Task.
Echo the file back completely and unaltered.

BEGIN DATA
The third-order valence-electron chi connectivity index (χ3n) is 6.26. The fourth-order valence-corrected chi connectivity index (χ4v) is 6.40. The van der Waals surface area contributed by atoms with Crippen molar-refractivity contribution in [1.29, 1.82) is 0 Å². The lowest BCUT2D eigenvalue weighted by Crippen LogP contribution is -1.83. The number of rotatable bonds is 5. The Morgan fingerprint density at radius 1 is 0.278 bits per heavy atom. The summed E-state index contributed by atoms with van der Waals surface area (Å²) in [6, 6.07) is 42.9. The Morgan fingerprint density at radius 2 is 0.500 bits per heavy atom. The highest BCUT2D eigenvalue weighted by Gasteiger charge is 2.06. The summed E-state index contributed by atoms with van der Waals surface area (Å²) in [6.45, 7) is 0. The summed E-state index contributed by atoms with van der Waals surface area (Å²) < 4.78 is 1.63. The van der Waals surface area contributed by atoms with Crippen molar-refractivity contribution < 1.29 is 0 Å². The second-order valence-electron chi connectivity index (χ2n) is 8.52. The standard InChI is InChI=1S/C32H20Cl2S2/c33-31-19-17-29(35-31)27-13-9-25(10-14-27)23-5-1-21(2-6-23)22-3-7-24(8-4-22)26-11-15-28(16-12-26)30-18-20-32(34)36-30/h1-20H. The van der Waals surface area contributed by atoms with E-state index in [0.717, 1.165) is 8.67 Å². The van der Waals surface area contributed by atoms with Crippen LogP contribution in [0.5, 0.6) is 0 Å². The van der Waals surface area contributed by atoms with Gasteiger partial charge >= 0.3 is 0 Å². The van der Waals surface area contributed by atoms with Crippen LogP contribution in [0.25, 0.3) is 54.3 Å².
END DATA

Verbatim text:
The third-order valence-electron chi connectivity index (χ3n) is 6.26. The fourth-order valence-corrected chi connectivity index (χ4v) is 6.40. The van der Waals surface area contributed by atoms with Crippen molar-refractivity contribution in [1.29, 1.82) is 0 Å². The lowest BCUT2D eigenvalue weighted by Crippen LogP contribution is -1.83. The number of rotatable bonds is 5. The Morgan fingerprint density at radius 1 is 0.278 bits per heavy atom. The summed E-state index contributed by atoms with van der Waals surface area (Å²) in [6, 6.07) is 42.9. The Morgan fingerprint density at radius 2 is 0.500 bits per heavy atom. The highest BCUT2D eigenvalue weighted by Gasteiger charge is 2.06. The summed E-state index contributed by atoms with van der Waals surface area (Å²) in [6.45, 7) is 0. The summed E-state index contributed by atoms with van der Waals surface area (Å²) < 4.78 is 1.63. The van der Waals surface area contributed by atoms with Crippen molar-refractivity contribution < 1.29 is 0 Å². The second-order valence-electron chi connectivity index (χ2n) is 8.52. The standard InChI is InChI=1S/C32H20Cl2S2/c33-31-19-17-29(35-31)27-13-9-25(10-14-27)23-5-1-21(2-6-23)22-3-7-24(8-4-22)26-11-15-28(16-12-26)30-18-20-32(34)36-30/h1-20H. The van der Waals surface area contributed by atoms with E-state index in [0.717, 1.165) is 8.67 Å². The van der Waals surface area contributed by atoms with Crippen LogP contribution in [0.5, 0.6) is 0 Å². The van der Waals surface area contributed by atoms with Gasteiger partial charge >= 0.3 is 0 Å². The van der Waals surface area contributed by atoms with Crippen LogP contribution in [0.25, 0.3) is 54.3 Å².